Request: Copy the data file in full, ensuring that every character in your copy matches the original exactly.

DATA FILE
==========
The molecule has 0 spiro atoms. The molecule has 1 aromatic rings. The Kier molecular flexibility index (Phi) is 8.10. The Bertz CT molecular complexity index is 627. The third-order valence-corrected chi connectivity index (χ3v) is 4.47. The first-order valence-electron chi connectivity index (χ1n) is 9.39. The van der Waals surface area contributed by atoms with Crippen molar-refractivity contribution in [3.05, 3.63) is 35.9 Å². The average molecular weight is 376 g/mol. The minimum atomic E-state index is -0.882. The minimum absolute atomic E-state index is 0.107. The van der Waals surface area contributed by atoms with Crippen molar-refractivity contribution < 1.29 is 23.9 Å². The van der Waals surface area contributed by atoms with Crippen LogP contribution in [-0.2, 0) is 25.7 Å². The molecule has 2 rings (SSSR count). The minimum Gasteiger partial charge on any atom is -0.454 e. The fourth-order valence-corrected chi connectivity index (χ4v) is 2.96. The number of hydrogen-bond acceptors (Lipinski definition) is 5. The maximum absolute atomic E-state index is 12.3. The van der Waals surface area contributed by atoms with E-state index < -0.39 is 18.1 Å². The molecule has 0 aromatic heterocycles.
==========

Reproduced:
The molecule has 0 spiro atoms. The molecule has 1 aromatic rings. The Kier molecular flexibility index (Phi) is 8.10. The Bertz CT molecular complexity index is 627. The third-order valence-corrected chi connectivity index (χ3v) is 4.47. The first-order valence-electron chi connectivity index (χ1n) is 9.39. The van der Waals surface area contributed by atoms with Crippen molar-refractivity contribution in [3.05, 3.63) is 35.9 Å². The average molecular weight is 376 g/mol. The minimum atomic E-state index is -0.882. The minimum absolute atomic E-state index is 0.107. The van der Waals surface area contributed by atoms with Crippen molar-refractivity contribution < 1.29 is 23.9 Å². The van der Waals surface area contributed by atoms with Crippen LogP contribution in [-0.2, 0) is 25.7 Å². The molecule has 2 rings (SSSR count). The minimum Gasteiger partial charge on any atom is -0.454 e. The fourth-order valence-corrected chi connectivity index (χ4v) is 2.96. The number of hydrogen-bond acceptors (Lipinski definition) is 5. The maximum absolute atomic E-state index is 12.3. The van der Waals surface area contributed by atoms with E-state index < -0.39 is 18.1 Å². The molecule has 0 aromatic heterocycles.